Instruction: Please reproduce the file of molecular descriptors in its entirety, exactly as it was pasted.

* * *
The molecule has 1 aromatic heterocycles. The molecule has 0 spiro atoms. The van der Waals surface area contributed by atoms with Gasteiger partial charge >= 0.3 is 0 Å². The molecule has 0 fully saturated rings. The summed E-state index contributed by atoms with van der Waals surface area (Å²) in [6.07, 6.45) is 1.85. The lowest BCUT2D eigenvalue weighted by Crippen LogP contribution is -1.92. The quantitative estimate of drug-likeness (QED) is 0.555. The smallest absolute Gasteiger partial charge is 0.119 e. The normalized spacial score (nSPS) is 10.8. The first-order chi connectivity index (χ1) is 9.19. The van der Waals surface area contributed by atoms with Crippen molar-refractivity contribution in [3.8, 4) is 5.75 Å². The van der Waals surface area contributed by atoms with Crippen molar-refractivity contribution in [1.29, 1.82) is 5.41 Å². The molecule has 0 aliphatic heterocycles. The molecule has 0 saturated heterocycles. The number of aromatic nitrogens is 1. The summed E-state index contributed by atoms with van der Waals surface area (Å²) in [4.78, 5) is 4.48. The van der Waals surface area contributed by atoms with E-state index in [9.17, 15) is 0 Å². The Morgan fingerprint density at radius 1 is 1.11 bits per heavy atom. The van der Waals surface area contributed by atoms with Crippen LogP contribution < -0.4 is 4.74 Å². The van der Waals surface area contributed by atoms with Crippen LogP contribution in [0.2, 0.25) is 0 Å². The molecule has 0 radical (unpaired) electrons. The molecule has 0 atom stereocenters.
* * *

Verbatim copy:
The molecule has 1 aromatic heterocycles. The molecule has 0 spiro atoms. The van der Waals surface area contributed by atoms with Gasteiger partial charge >= 0.3 is 0 Å². The molecule has 0 fully saturated rings. The summed E-state index contributed by atoms with van der Waals surface area (Å²) in [6.07, 6.45) is 1.85. The lowest BCUT2D eigenvalue weighted by Crippen LogP contribution is -1.92. The quantitative estimate of drug-likeness (QED) is 0.555. The smallest absolute Gasteiger partial charge is 0.119 e. The normalized spacial score (nSPS) is 10.8. The first-order chi connectivity index (χ1) is 9.19. The van der Waals surface area contributed by atoms with Crippen molar-refractivity contribution in [3.8, 4) is 5.75 Å². The van der Waals surface area contributed by atoms with Crippen molar-refractivity contribution in [1.29, 1.82) is 5.41 Å². The molecule has 0 aliphatic heterocycles. The molecule has 0 saturated heterocycles. The number of aromatic nitrogens is 1. The summed E-state index contributed by atoms with van der Waals surface area (Å²) in [4.78, 5) is 4.48. The van der Waals surface area contributed by atoms with E-state index in [9.17, 15) is 0 Å². The Morgan fingerprint density at radius 1 is 1.11 bits per heavy atom. The van der Waals surface area contributed by atoms with Crippen LogP contribution < -0.4 is 4.74 Å². The van der Waals surface area contributed by atoms with Crippen LogP contribution in [0.2, 0.25) is 0 Å². The molecule has 0 radical (unpaired) electrons. The molecule has 0 atom stereocenters.